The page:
It’s early spring, and the cows are coming to the end of their pregnancies here on the farm. That means that their milk production has been slowly waning over the past few weeks, and on Monday John stopped milking altogether. It’s a nice break for the cows and the farmers, a little respite before the calving begins and milking starts up again. In the weeks leading up to the cows drying off, we stopped the milk-truck pick-up, and began saving milk out to use for butter and yogurt.
Edge and I have been separating the milk and making butter, and Ben has helped with making yogurt from the skimmed milk. Even though we won’t have milk to drink until early May, we will have farm fresh butter and yogurt.
Making butter and yogurt is simple, and all you need is milk (and some culture for the yogurt).
For butter: Separate cream; whip or beat at room temperature until the cream separates into buttermilk and butter; drain off buttermilk (this can be saved for pancakes and other treats); run the butter under cold water and knead it as you would bread to get the remaining buttermilk out–clear water should squeeze out of the butter when you are done; add salt as desired; put into butter molds or form it yourself; eat! Since we used raw milk for our butter, we are storing it in the freezer, where it will keep until we are ready to use it.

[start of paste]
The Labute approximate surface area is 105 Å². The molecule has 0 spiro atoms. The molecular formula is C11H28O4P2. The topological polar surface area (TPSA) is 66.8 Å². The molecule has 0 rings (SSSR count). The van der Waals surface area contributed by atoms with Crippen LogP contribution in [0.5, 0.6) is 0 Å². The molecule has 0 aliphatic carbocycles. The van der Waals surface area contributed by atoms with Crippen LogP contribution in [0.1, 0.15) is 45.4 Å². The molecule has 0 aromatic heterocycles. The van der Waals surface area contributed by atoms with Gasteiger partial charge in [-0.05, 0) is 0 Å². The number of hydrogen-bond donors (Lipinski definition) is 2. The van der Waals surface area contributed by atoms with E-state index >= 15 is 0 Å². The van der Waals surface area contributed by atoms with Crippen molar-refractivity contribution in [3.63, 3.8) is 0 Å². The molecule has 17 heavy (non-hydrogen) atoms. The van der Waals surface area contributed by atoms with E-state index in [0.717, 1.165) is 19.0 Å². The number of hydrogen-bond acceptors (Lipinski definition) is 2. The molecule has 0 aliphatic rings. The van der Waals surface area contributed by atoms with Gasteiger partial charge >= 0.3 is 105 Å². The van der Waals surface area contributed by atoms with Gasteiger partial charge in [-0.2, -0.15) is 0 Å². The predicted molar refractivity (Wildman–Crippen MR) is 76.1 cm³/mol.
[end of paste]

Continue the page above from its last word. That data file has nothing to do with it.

For yogurt: heat milk to 180 degrees F; let cool to around 110 degrees F; scoop a small amount of milk into a bowl and add the culture (you can also use yogurt as your culture–3 Tbs to one gallon of milk) to the bowl; thoroughly mix culture and milk and add this mixture back into the rest of the milk; pour milk w/culture into jars; store jars in an insulated box, a cooler with warm water, or any other device to help regulate the temperature, and store for around 6 hours; remove yogurt and put into fridge; when yogurt is cooled, take a spoon, scoop some out and enjoy!
Unfortunately, because of dairy processing laws, we cannot sell our butter or yogurt, but we encourage you to make some at home. To get hands-on instruction, check out one of Rural Vermont’s Raw Milk Processing Workshops. Happy eating!